The Role of Nominee Gender and Race at U.S. Supreme Court Confirmation Hearings

By Boyd, Christina L.; Collins, Paul M., Jr. et al. | Law & Society Review, January 1, 2018 | Go to article overview

The Role of Nominee Gender and Race at U.S. Supreme Court Confirmation Hearings


Boyd, Christina L., Collins, Paul M., Jr., Ringhand, Lori A., Law & Society Review


Biased and discriminatory behavior toward gender, racial, and ethnic minorities continues to affect many sectors of American society today. The 2016 U.S. presidential election provides the most recent high profile example of this phenomenon. Vigorous debate erupted throughout the campaign about the ways in which gender shaped public perceptions of both candidates, and the extent to which Hillary Clinton was harmed or helped by being the first woman nominated for president by a major political party. Underlying this public debate is a rich academic literature, exploring how race and gender affect the way we select and assess public and private leaders, including politicians, judges, lawyers, business leaders, university deans and professors, and many others (e.g., Boddery et al. 2016; Christensen et al. 2012; Collins et al. 2017; Haynie 2002; Lennon 2013).

Despite the abundance of work in this area, very little of it considers the role of race and gender bias concerning the selection and evaluation of U.S. Supreme Court nominees. Nonetheless, we have good reason to expect that even for the highest court in the United States, female and racial minority nominees will face similar challenges as females and minorities in other professions. As revealed in many other settings, implicit and explicit biases among interviewers impose obstacles for female and minority candidates that do not exist for their similarly situated white, male counterparts (e.g., Biernat and Kobrynowicz 1997; Eagly and Karau 2002). While the female or minority candidate may ultimately get the job or promotion she seeks, she often must first overcome a "presumption of incompetence" that frequently follows female and minority candidates, including those that are objectively as or more qualified than their white, male competitors.

The U.S. Supreme Court's selection process provides an ideal arena for further assessing and documenting the obstacles that even highly successful female and minority candidates may face. Selection as a modern U.S. Supreme Court justice requires navigating the Supreme Court confirmation hearings held before the Senate Judiciary Committee. The questions asked and answers given (or not given) at the hearings can affect the fate of the nominee in the full Senate (Collins Jr. and Ringhand 2013a; Farganis and Wedeking 2014), shape the ideological orientation of the Supreme Court (Epstein and Segal 2007), and contribute to our understanding of what is and is not "settled" as a matter of contemporary constitutional law (Collins Jr. and Ringhand 2013a).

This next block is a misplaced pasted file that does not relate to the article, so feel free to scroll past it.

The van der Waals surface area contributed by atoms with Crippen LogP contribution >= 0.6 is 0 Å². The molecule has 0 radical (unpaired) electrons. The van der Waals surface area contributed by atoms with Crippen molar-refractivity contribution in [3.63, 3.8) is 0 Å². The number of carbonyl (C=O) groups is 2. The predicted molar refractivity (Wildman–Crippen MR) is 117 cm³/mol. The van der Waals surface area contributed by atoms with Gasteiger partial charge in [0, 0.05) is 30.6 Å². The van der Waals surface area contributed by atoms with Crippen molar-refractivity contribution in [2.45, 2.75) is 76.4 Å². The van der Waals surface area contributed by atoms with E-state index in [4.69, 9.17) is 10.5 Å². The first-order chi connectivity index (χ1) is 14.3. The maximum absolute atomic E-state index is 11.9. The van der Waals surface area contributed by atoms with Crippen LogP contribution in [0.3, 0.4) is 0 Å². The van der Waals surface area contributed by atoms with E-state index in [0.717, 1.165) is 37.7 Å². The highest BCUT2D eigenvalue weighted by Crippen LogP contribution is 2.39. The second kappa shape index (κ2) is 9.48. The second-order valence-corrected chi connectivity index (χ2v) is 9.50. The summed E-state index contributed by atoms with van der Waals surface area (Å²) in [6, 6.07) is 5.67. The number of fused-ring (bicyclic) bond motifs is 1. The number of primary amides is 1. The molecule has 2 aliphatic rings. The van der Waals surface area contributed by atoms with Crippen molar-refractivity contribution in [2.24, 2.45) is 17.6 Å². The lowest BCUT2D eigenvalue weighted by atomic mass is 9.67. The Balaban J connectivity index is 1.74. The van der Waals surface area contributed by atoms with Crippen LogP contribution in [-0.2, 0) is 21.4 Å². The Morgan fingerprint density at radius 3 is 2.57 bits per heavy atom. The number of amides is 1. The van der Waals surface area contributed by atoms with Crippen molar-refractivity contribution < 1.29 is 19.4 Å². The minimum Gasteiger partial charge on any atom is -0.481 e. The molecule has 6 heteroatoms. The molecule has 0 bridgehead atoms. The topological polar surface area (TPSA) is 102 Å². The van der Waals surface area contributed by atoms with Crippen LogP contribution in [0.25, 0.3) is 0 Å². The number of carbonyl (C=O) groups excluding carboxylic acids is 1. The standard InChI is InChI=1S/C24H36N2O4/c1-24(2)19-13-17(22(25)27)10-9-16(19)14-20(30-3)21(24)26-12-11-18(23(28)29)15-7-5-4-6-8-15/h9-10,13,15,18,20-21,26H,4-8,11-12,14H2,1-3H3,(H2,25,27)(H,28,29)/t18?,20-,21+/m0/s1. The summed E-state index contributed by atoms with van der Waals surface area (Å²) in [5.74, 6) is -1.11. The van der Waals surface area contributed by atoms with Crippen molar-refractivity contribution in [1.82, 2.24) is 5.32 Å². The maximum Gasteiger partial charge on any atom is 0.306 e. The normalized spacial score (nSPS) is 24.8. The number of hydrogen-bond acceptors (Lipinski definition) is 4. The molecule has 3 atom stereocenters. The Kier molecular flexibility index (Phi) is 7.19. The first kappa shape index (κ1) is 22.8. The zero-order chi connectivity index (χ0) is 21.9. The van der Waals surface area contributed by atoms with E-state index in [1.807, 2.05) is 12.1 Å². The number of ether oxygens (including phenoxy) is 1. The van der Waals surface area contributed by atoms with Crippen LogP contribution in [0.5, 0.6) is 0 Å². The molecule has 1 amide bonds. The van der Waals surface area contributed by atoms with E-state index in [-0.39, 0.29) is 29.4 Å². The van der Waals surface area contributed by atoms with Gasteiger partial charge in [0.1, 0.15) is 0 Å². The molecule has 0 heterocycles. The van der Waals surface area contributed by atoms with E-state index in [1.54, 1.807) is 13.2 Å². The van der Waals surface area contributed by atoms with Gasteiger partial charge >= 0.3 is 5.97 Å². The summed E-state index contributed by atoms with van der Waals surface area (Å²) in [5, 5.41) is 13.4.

The Supreme Court confirmation hearings also have symbolic value. The U.S. Supreme Court is one of the least public political institutions in the United States and much of its work occurs far outside of the public's eye. The confirmation hearings provide a unique and very public view into this otherwise illusive entity. Indeed, these hearings are a national event, attracting substantial media attention, reporting, and gavel-to-gavel television coverage (Bybee 2011; Collins Jr. and Ringhand 2013a; Farganis and Wedeking 2014; Vining Jr. 2011). As such, they provide a salient and unique opportunity for Americans to directly observe nominees and, in many cases, develop opinions about the nominees and the Court (Gimpel and Wolpert 1996). Simultaneously, the hearings allow average citizens to see and learn from how the nominees are treated and assessed by other high-profile elites-in this case, the senators serving on the Senate's Judiciary Committee.

The implications of a disparate and biased Supreme Court confirmation process are vast. Public displays of bias against women and people of color in positions of power may discourage ambition among young lawyers who perceive bias-based barriers to success (Williams 2008) or aggravate a sense among women and people of color that our governing institutions do not represent them or understand their concerns (Campbell and Wolbrecht 2006). …

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